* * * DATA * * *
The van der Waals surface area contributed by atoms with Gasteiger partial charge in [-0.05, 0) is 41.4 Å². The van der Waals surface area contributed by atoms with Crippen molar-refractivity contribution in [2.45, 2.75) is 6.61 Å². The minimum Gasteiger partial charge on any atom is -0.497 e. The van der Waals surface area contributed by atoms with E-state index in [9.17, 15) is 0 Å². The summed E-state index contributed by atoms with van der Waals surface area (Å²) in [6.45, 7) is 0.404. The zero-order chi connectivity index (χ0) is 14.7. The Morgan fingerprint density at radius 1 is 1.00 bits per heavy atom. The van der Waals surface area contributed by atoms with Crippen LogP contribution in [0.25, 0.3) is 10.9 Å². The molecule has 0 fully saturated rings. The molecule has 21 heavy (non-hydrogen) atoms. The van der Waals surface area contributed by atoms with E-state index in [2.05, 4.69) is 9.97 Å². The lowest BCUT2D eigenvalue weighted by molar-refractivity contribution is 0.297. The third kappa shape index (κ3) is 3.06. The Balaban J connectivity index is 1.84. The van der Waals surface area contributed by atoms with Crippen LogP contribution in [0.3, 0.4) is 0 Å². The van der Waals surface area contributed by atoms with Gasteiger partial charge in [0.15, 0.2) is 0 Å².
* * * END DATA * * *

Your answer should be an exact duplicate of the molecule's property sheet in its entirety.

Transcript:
The van der Waals surface area contributed by atoms with Gasteiger partial charge in [-0.05, 0) is 41.4 Å². The van der Waals surface area contributed by atoms with Crippen molar-refractivity contribution in [2.45, 2.75) is 6.61 Å². The minimum Gasteiger partial charge on any atom is -0.497 e. The van der Waals surface area contributed by atoms with E-state index in [9.17, 15) is 0 Å². The summed E-state index contributed by atoms with van der Waals surface area (Å²) in [6.45, 7) is 0.404. The zero-order chi connectivity index (χ0) is 14.7. The Morgan fingerprint density at radius 1 is 1.00 bits per heavy atom. The van der Waals surface area contributed by atoms with Crippen LogP contribution in [0.25, 0.3) is 10.9 Å². The molecule has 0 fully saturated rings. The molecule has 21 heavy (non-hydrogen) atoms. The van der Waals surface area contributed by atoms with E-state index in [2.05, 4.69) is 9.97 Å². The lowest BCUT2D eigenvalue weighted by molar-refractivity contribution is 0.297. The third kappa shape index (κ3) is 3.06. The Balaban J connectivity index is 1.84. The van der Waals surface area contributed by atoms with Crippen LogP contribution in [0.3, 0.4) is 0 Å². The van der Waals surface area contributed by atoms with Gasteiger partial charge in [0.15, 0.2) is 0 Å².